Why the Metaverse may never be universal

Why the Metaverse may never be universal

“Who remembers Google Glass? What were all that about?”


It’s almost a decade since Google announced that the Explorer Edition of Google Glass was going on sale at $1,500 a pop, offered initially to Google I/O developers in the US.


For digital natives too young to remember that far back, Google Glass was a wearable device that had an optical head-mounted display that enabled wearers to check messages, view photos and search the internet, amongst a host of other features – with everything controlled by the wearer’s voice and motion.


Dystopian? Possibly. Ingenious? Certainly.


At the time, I was working for Europe’s biggest mobile phone and gadget insurer, managing their biggest £ multi-million corporate relationship with one of the UK’s biggest banking groups.


There was a bit of a hoo-ha about Google Glass within the company at the time. Up until this point, we’d insured mobile phones and tablets and everything in-between (anyone remember the term “phablet”?) and we had a rigorous supply chain in place to ensure we could repair or replace such items within a couple of working days. But how would that supply chain be able to repair or replace eyewear devices? Especially if they were prescription eyewear devices?


Certainly, the Google Glass NPD path was not a smooth one. In February 2015, The New York Times reported that Google Glass was being redesigned by former Apple executive Tony Fadell and that it would not be released until he deemed it to be “perfect”.


In July 2017, it was announced that the second iteration, the Google Glass Enterprise Edition, would be released in the US for companies such a Boeing.


In May 2019, Google announced the Google Glass Enterprise Edition 2. Google also announced a partnership with Smith Optics to develop Glass-compatible safety frames.


So Google Glass wasn’t a fail-fast punt by a tech giant. A lot of money was invested in its development, and Google clearly believed that the product had a long-term future.


Indeed, according to an excellent article at www.failory.com/google/glass:

  • Time Magazine named Google Glass as one of the Best Inventions of the Year
  • Google Glass got a 12-page spread in Vogue
  • They appeared in an episode of The Simpsons
  • Such luminaries as Prince Charles, Oprah, Beyoncé, Jennifer Lawrence and Bill Murray were all photographed wearing a pair


So how come many people believe Google Glass is currently residing in the “Where Are They Now” file?


Again, according to Failory:

  • The product couldn’t do all the things the marketers promised
  • The design was cumbersome to wear (Google claimed a benefit was that Google Glass was ‘much lighter than a smartphone’, but as one Reddit commentator memorably fumed: “Yes but I don’t wear my phone on my face”)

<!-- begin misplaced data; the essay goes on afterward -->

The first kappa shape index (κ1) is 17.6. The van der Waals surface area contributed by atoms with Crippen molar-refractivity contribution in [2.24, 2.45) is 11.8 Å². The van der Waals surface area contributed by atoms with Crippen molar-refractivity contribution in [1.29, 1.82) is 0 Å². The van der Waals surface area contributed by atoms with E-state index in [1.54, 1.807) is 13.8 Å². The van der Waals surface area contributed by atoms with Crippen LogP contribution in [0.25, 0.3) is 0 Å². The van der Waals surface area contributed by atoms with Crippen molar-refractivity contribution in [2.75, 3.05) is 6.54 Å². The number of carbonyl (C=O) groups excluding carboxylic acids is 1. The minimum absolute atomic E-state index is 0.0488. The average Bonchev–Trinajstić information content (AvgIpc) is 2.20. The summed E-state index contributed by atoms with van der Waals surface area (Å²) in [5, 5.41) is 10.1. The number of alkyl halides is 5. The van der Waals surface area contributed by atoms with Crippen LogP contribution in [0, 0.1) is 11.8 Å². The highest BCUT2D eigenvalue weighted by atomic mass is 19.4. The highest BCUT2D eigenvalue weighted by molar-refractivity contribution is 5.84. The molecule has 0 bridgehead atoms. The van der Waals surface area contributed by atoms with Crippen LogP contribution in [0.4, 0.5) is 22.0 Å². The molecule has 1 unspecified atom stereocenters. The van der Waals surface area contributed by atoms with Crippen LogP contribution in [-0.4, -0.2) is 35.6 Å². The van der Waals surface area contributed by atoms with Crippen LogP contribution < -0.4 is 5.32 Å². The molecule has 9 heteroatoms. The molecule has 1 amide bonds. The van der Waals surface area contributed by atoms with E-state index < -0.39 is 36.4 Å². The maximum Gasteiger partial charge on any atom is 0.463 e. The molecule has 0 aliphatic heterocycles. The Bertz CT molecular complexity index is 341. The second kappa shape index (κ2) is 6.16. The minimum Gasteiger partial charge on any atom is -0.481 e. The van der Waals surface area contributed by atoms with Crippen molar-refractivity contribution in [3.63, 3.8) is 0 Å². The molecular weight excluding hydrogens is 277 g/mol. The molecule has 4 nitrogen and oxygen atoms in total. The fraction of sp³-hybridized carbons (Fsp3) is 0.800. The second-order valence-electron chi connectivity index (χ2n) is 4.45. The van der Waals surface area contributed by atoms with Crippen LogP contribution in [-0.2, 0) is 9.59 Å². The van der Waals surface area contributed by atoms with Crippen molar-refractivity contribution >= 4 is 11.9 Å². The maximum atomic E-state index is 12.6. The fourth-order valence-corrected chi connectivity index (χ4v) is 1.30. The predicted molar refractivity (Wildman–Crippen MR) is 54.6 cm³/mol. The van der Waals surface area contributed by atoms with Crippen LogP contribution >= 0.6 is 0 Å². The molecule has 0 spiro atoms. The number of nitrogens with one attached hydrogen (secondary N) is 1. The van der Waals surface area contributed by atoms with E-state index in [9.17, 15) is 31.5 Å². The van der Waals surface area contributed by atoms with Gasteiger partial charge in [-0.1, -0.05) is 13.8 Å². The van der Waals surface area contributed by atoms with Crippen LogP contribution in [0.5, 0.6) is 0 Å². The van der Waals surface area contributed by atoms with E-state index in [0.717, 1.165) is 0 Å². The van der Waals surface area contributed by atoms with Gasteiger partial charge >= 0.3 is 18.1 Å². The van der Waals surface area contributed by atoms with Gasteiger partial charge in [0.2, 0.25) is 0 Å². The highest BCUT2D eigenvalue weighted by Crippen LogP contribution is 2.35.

• There were major privacy concerns – not least that the people Google Glass recorded hadn’t given their permission to be filmed
  • Ultimately folk didn’t think it was worth the hassle – it felt like technology solving for a problem that didn’t really exist in the consumer’s mind


Well, a decade after the initial launch, it seems Google are on the road to launching again.


According to Tech Radar: Google’s finally ready to give us Google Glass 2, but is the world ready? | TechRadar


Which brings us to the Metaverse.


Facebook are so invested in making the metaverse work that they’ve renamed their entire business after it.


But I do wonder whether by going “all in” on the company rebrand and repositioning, Meta are repeating the mistake Google first made a decade ago.


With their own product re-launch, Google are leaving themselves sufficient strategic latitude to back away if the same challenges reappear: customer indifference, security concerns, price barriers and the like.


Whereas Facebook – sorry, Meta – seem to be betting the strategic house on VR tech becoming the standard, way beyond the scope of gaming, or niche business applications.


My personal bet is that Google have the shrewder strategists, and whilst VR headsets and a Meta world will gain more traction as the tech improves and customer acceptance widens, VR tech will never become as widely adapted or used as the Meta hype (and investment) is predicting.


Am I right? Maybe I should bookmark this blog, and come back to it in a decade’s time.


If I’m re-reading it via a VR headset, then I’ll just have to eat my Meta hat.


Simon Hayhurst

July 2022

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